The bike to run transition was smooth as silk. I repeated to myself out loud that I needed my shoes, my visor, my bib belt and off I ran to Run Out. Just before getting there I forgot one thing – I had arm warmers on for the ride that I forgot to take off, so I decided at the last minute to toss them in transition just before the exit and figured I would pick them up after the race.
I forgot to hit the lap button again, and truthfully I was pushing it not knowing if I was supposed to, but I remembered about a tenth of a mile into the run. I really just wanted to know my pace, which at that time was a 6:33 mile. Now I didn’t want to know! Not sure how I planned to hold that pace, but I kept it up for about 3.5 miles of the run. The run was different this year as we went south on the trail instead of heading north. This made for some crazy crowded trail. Not only was there runners running in both directions, but there was some sort of bike event going on locally, so that added some crazy to the whole thing. But as I kept charging ahead I realized I was passing a ton of triathletes. I did not get passed by anyone during the run. I just kept picking off one runner and the next. I paid attention to the age group markings on the calves of the runners and found I was passing a lot of my age group peers, which made me feel great.
At the 3.5 mile mark there was some switchback type turns and a little hill and bridge that kind of took the wind out of me and slowed me down. But I knew that I basically had a half mile to go and the race was ahead of me and not behind me. I finished strong into the finishing chute for an unofficial watch time of 1:18:21. This is a 6 minute PR over my 2014 time! I was shocked. Learned Lesson #2: Know the course well and trusting your running ability. Always bet on the runner!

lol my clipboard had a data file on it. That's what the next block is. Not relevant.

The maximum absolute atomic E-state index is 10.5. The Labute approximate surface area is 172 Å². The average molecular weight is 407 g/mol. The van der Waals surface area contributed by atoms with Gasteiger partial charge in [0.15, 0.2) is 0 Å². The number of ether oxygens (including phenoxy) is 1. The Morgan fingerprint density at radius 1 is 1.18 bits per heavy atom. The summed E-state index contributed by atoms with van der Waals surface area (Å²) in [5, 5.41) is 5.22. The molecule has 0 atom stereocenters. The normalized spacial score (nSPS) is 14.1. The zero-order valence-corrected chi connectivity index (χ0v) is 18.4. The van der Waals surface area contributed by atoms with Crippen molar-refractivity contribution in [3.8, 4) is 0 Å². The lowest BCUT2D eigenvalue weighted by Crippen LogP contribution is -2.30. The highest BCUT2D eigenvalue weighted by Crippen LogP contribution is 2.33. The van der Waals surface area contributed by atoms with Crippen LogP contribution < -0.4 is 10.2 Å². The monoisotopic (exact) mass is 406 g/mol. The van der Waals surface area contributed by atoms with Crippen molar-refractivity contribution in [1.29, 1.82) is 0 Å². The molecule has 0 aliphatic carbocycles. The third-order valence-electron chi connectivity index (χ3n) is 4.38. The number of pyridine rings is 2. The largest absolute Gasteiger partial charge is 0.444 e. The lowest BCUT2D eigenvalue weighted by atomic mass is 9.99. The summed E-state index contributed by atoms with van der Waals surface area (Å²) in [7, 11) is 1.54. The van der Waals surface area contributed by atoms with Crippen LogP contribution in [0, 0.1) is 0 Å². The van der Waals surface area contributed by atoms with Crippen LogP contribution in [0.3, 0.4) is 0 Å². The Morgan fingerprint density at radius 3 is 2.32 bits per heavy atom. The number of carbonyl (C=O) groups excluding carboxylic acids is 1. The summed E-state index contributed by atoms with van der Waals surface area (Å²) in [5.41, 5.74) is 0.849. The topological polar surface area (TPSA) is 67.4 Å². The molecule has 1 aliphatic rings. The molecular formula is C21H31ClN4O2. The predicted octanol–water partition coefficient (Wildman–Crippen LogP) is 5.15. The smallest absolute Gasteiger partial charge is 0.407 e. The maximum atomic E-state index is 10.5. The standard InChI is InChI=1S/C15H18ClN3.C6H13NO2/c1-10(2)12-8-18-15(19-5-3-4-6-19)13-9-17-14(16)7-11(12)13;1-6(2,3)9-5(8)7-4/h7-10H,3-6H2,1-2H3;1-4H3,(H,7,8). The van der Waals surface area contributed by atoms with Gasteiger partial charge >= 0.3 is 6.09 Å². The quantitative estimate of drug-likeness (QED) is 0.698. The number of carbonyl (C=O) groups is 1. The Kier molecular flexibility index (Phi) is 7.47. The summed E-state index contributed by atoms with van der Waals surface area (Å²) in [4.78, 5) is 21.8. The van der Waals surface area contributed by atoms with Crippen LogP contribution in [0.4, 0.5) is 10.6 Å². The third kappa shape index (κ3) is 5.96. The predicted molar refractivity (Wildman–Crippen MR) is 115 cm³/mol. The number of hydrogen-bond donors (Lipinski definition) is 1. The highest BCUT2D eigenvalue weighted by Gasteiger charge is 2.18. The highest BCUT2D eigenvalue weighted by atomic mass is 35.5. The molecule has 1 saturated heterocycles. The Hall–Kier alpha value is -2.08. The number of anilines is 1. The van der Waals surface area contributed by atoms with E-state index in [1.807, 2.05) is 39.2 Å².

The hard part was post race, being slightly wet on a cool morning – I was uncomfortable. There was quite a wait for the final finishers to wrap up their races, so I ate some banana, pizza, a cookie and downed another water bottle. I approached the tent where the timing guys were hanging out and was told they would be posted soon. About an hour later (!), they posted them. I waited in line to get a look and found my name on the first page, and learned that I had finished 3rd in the M50-54 age group! This race was a USAT Nationals Age Group Qualifier, so by finishing 3rd I should be qualified! I may not be able to go to it, but it is always nice to know that I had qualified. Now I had to wait until the end to get my award.
I knew that transition was going to close at 11:30am, so I jogged the mile back to transition. All of my stuff was there thankfully, even though the place was mostly cleared out. I grabbed my bag and went into the lockers and took a shower because I was starting to get rank. I packed up my stuff and walked back to the car. I was 5 miles or so away when I realized that my favorite pair of arm warmers were still laying in transition by the Run Out. Unlearned Lesson #3: Don’t ever say to yourself that “I’ll remember” to go back and do something! Now I am out my favorite pair of arm warmers.
So, to sum up the race itself I would say that packet pick-up was a waste of an afternoon driving to Geneva on Friday to get a bib and two stickers, a shirt and a swim cap. Next time use the morning pick-up, I was there in plenty of time to get it. Also, the new run course finishing at the Batavia VFW was way too crowded and busy for the racers, and the finish was way too far from transition. Hopefully they will get some negative feedback on that and move it back to finishing downtown. And if I do finish and get an A/G award, head back to transition, take a shower, pack up all of your junk and then go back to the awards. There will be plenty of time.
Good race, nice day. I’ll be back. That’s a lesson that I have learned.